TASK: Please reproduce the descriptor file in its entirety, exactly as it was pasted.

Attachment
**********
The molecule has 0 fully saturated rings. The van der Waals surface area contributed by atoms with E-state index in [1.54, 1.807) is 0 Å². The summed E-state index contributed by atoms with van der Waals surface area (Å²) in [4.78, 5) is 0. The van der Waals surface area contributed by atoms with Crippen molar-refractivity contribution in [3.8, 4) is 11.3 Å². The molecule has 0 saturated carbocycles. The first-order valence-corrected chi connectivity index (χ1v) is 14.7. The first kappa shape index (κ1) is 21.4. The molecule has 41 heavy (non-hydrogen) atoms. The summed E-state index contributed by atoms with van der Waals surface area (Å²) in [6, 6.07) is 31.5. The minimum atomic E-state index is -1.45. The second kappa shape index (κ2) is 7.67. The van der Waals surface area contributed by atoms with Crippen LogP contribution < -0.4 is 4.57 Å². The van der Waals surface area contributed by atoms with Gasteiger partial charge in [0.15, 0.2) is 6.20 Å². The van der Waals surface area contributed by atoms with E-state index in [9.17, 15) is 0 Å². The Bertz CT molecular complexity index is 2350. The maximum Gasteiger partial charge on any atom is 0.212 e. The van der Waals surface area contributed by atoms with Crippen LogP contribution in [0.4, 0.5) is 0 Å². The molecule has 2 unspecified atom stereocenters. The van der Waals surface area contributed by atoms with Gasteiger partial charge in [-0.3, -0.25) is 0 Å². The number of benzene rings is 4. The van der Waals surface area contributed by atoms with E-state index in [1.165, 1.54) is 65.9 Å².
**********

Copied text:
The molecule has 0 fully saturated rings. The van der Waals surface area contributed by atoms with E-state index in [1.54, 1.807) is 0 Å². The summed E-state index contributed by atoms with van der Waals surface area (Å²) in [4.78, 5) is 0. The van der Waals surface area contributed by atoms with Crippen molar-refractivity contribution in [3.8, 4) is 11.3 Å². The molecule has 0 saturated carbocycles. The first-order valence-corrected chi connectivity index (χ1v) is 14.7. The first kappa shape index (κ1) is 21.4. The molecule has 41 heavy (non-hydrogen) atoms. The summed E-state index contributed by atoms with van der Waals surface area (Å²) in [6, 6.07) is 31.5. The minimum atomic E-state index is -1.45. The second kappa shape index (κ2) is 7.67. The van der Waals surface area contributed by atoms with Crippen LogP contribution < -0.4 is 4.57 Å². The van der Waals surface area contributed by atoms with Gasteiger partial charge in [0.15, 0.2) is 6.20 Å². The van der Waals surface area contributed by atoms with E-state index in [9.17, 15) is 0 Å². The Bertz CT molecular complexity index is 2350. The maximum Gasteiger partial charge on any atom is 0.212 e. The van der Waals surface area contributed by atoms with Crippen LogP contribution in [0.4, 0.5) is 0 Å². The molecule has 2 unspecified atom stereocenters. The van der Waals surface area contributed by atoms with Gasteiger partial charge in [-0.3, -0.25) is 0 Å². The number of benzene rings is 4. The van der Waals surface area contributed by atoms with E-state index in [1.165, 1.54) is 65.9 Å².